JEFFERSON CITY, Mo. — The Missouri State Auditor’s Office will remain the sole statewide elected office held by a Democrat and by a woman.
On Tuesday, Democratic State Auditor Nicole Galloway staved off Republican challenger Saundra McDowell by a 6-point margin, retaining the place she was appointed to in 2015.
In a field of first-time candidates, Galloway came out with 50 percent of the vote (1,197,020 votes), McDowell claimed 44 percent of the vote (1,060,066), Constitution candidate Jacob Luetkemeyer took home 2 percent, while Libertarian Sean O’Toole gained 2 percent of the vote and Green Party candidate Don Fitz gained .7 percent of the vote.
“Thank you to my family, friends and supporters. It was a long, tough campaign. I’m excited to get back to work as your independent watchdog in Jefferson City,” Galloway posted to Twitter.
Galloway, the only certified CPA in the race, was appointed as state auditor in 2015 following the death of Tom Schweich. Sworn into office at 32-years-old, she became the youngest statewide official in Missouri.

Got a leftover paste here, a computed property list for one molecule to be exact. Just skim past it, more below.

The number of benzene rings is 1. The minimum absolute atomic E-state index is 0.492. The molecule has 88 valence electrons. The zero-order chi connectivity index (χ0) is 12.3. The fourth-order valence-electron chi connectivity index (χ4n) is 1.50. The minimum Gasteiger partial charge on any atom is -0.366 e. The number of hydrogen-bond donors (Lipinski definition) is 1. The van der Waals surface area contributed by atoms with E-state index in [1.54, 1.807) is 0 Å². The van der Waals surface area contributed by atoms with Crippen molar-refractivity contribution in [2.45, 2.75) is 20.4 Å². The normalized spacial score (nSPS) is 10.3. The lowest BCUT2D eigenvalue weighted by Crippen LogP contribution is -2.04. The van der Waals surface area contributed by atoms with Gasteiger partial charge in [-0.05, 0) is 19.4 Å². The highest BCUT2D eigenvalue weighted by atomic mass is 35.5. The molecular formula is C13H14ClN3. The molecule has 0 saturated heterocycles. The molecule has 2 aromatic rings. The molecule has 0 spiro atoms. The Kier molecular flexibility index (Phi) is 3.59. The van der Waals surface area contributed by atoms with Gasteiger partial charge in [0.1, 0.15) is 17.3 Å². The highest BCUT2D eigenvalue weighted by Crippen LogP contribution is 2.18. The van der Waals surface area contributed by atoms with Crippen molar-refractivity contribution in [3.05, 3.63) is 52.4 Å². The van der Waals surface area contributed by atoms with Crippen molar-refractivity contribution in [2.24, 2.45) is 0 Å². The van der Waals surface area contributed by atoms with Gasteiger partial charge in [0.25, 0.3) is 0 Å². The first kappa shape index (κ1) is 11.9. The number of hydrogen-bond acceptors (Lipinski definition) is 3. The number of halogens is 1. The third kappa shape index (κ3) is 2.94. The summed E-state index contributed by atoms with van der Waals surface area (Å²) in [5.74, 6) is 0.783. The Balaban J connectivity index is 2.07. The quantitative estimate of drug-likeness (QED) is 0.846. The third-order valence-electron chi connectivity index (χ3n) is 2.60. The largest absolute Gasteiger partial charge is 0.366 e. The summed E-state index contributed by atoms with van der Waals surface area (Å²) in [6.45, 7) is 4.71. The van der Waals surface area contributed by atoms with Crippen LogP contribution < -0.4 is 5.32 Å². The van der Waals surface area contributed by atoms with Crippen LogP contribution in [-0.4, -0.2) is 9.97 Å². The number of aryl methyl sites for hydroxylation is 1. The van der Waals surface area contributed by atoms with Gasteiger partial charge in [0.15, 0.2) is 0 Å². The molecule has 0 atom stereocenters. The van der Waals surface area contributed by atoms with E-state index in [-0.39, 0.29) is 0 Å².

Prior to her tenure as auditor, Galloway served as Boone County treasurer since 2011 when she was appointed to fill a vacant post — she won re-election in 2012.
McDowell, who emerged from a four-way primary as the GOP’s nominee, was Galloway’s main challenger. Though the Republican candidate was unable to match the fundraising totals of her opponent.
An Air Force veteran and lawyer who worked for the state, McDowell faced scrutiny for her personal finances and residency issues.
Alisha Shurr was a reporter for the Missouri Times and Missouri Times Magazine. She joined the Missouri Times in January 2018 after working as a copy editor for her hometown newspaper in Southern Oregon. Alisha is a graduate of Kansas State University.